My sensor is a vibrating wire piezometer (used to measure water pressure). With the frequency sweep, I make the wire vibrate at all the frequencies in the range (that's what I meant by "exciting", sorry if it's a bad translation from french), and after 20 ms, only the resonance frequency remains, which depends on the wire length, herself linked to the water pressure that I'm interested in.

keep in mind that it will produce a square wave, not a sine wave

I think a square wave will do the job for the excitation part.

If the voltage you want to measure is AC (20-20kHz), I'd recommend using your PC's sound card with Audacity to record it. You can then save it as .WAV and convert it to text if you want to. (Google: "Sound card oscilloscope" for circuits and safety precautions.)
If the voltage has a DC component as well, I'd use a real oscilloscope. (If you have one, or if you can lend it from someone you know.)

As it's field material, sometimes placed in areas with difficult access, the point of the manipulation was to skip the computer part and get the data on a smartphone via the bluetooth extension of the arduino (with an app that still has to be programed, but that's another story).

I'll read your link about ADCs and see more about other microcontrollers.

alnilam

Another thing to keep in mind is that the Arduino's ADC is not a 'real' ADC, making it slow,

The ADC on the Arduino is indeed a 'real' ADC. It gives an accurate digital representation of the voltage on the input, compared to a reference voltage.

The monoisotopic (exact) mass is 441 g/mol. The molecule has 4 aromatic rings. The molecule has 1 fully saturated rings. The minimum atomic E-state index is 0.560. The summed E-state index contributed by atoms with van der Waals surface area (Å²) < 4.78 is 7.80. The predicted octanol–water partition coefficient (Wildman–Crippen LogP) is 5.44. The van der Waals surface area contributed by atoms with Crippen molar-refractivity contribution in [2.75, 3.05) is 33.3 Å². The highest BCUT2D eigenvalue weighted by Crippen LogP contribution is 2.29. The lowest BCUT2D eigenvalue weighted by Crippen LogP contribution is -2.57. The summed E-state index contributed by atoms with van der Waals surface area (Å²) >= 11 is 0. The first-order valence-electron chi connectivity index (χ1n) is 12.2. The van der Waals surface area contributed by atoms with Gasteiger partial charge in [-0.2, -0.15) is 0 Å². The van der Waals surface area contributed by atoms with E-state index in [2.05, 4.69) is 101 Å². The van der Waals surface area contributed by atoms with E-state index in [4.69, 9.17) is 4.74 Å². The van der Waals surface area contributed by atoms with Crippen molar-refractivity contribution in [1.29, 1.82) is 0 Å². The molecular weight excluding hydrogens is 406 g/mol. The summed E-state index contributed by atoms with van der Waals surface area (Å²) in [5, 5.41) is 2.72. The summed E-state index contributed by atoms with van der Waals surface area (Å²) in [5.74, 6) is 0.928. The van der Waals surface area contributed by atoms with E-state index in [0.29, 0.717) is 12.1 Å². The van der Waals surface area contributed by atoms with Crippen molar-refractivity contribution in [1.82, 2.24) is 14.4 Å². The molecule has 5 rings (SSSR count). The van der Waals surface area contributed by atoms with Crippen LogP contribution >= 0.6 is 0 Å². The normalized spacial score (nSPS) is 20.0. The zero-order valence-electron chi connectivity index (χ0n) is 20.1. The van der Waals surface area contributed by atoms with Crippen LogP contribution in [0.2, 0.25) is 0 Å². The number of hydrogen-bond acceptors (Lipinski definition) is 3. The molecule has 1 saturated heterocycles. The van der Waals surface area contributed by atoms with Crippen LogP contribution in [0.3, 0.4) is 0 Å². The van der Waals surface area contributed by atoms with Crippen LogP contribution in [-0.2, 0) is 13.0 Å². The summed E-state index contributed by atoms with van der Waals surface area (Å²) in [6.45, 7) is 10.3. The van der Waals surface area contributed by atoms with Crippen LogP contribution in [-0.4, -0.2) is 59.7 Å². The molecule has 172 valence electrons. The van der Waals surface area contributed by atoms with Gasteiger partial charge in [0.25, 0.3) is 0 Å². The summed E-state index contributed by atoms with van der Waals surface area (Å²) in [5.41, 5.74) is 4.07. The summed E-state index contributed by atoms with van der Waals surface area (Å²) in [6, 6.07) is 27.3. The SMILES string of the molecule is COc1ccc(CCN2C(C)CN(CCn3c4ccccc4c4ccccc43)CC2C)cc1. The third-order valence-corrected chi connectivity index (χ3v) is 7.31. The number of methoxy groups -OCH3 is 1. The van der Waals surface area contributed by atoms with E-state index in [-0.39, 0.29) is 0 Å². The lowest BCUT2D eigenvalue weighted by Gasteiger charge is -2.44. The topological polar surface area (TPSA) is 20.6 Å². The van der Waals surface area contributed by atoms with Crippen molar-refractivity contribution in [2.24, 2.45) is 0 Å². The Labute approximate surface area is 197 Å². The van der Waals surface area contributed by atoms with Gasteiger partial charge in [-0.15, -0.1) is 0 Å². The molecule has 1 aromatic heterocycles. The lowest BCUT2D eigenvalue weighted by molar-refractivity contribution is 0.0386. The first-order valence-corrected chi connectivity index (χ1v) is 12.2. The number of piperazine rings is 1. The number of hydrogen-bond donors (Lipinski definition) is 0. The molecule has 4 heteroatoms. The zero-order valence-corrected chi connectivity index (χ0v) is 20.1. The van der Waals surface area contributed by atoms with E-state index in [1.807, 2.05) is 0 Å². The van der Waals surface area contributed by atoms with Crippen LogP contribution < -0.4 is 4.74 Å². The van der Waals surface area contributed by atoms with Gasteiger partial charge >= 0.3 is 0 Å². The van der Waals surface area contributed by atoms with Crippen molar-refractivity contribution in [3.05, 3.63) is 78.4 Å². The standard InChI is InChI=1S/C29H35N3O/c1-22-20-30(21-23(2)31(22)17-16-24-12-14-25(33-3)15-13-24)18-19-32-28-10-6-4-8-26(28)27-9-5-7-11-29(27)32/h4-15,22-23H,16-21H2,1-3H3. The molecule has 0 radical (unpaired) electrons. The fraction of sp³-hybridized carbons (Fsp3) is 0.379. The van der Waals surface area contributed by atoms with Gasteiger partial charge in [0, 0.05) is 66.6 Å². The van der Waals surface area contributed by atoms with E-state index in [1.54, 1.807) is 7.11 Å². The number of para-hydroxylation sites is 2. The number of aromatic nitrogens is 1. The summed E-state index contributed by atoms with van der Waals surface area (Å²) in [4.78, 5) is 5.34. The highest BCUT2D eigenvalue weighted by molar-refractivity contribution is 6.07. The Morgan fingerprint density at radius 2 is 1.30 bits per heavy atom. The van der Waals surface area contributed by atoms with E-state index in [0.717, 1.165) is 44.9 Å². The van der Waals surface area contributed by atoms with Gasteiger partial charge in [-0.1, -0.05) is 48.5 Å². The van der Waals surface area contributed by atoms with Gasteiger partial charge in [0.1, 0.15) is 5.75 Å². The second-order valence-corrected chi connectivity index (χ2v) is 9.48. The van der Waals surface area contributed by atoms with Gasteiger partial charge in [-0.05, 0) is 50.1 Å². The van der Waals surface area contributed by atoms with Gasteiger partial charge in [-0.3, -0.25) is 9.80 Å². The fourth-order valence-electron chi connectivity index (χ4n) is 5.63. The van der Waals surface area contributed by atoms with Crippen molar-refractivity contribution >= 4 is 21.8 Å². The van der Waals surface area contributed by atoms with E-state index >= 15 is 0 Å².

The Arduino ADC does have its limitations, as do all ADCs.

7KHz is pushing the analog capabilities of the Arduino. Absolutely flat-out, without storing the data or doing anything with it, you can do 10KHz on the 16MHz Arduinos. With some trade-offs in precision, it is possible to go faster. (Of course, faster Arduinos like the Teensy can do much better.)

Storing to SD card is slower than you think. There is at least one "fast SD" library which might be able to get the performance that you need. But why store the data? Just run a FFT on it in real-time. 128 or 256 samples will be enough for an FFT.

There are also other libraries more suited to finding the fundamental frequency. I forget the name but I'm sure that it could be modified to look for a KHz signal if you have the analog readings.

Alternatively, a bit of analog signal conditioning can feed the analog signal into a digital input. Then you can count the cycles easily, making a "frequency counter".

"Excite" is the right word in English. It's just there aren't many sensors that need this kind of excitation.

Thank you for your answers. It's a very good start to know it's feasible.

I thought that the FFT would be more efficient on the computer, but I was thinking in terms of speed, not storage. Considering both parameters, it seems in fact more logical to do it in real-time.

I'll check for libraries to find the fundamental frequency.

alnilam

MorganS:
Alternatively, a bit of analog signal conditioning can feed the analog signal into a digital input. Then you can count the cycles easily, making a "frequency counter".

This seems like the easiest solution: just convert the sine wave to a square wave, and count the frequency with a digital pin (much faster than analog).

How to convert a sine wave to a square wave